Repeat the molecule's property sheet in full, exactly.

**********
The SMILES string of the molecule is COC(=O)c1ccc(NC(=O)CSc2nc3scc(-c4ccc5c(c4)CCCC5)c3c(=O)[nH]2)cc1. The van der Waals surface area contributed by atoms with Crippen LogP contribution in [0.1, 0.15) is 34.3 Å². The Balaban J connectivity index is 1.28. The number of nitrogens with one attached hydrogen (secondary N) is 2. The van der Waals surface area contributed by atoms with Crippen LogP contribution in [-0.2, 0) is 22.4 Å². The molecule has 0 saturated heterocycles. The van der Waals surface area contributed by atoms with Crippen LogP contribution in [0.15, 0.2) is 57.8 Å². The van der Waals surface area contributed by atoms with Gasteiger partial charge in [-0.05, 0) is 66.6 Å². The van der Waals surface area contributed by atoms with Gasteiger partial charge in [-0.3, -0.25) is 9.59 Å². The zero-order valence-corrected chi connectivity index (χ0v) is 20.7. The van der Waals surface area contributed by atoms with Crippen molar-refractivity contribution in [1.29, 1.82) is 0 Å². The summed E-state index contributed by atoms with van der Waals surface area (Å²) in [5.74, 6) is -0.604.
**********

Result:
The SMILES string of the molecule is COC(=O)c1ccc(NC(=O)CSc2nc3scc(-c4ccc5c(c4)CCCC5)c3c(=O)[nH]2)cc1. The van der Waals surface area contributed by atoms with Crippen LogP contribution in [0.1, 0.15) is 34.3 Å². The Balaban J connectivity index is 1.28. The number of nitrogens with one attached hydrogen (secondary N) is 2. The van der Waals surface area contributed by atoms with Crippen LogP contribution in [-0.2, 0) is 22.4 Å². The molecule has 0 saturated heterocycles. The van der Waals surface area contributed by atoms with Crippen LogP contribution in [0.15, 0.2) is 57.8 Å². The van der Waals surface area contributed by atoms with Gasteiger partial charge in [-0.05, 0) is 66.6 Å². The van der Waals surface area contributed by atoms with Gasteiger partial charge in [-0.3, -0.25) is 9.59 Å². The zero-order valence-corrected chi connectivity index (χ0v) is 20.7. The van der Waals surface area contributed by atoms with Crippen molar-refractivity contribution in [1.29, 1.82) is 0 Å². The summed E-state index contributed by atoms with van der Waals surface area (Å²) in [5.74, 6) is -0.604.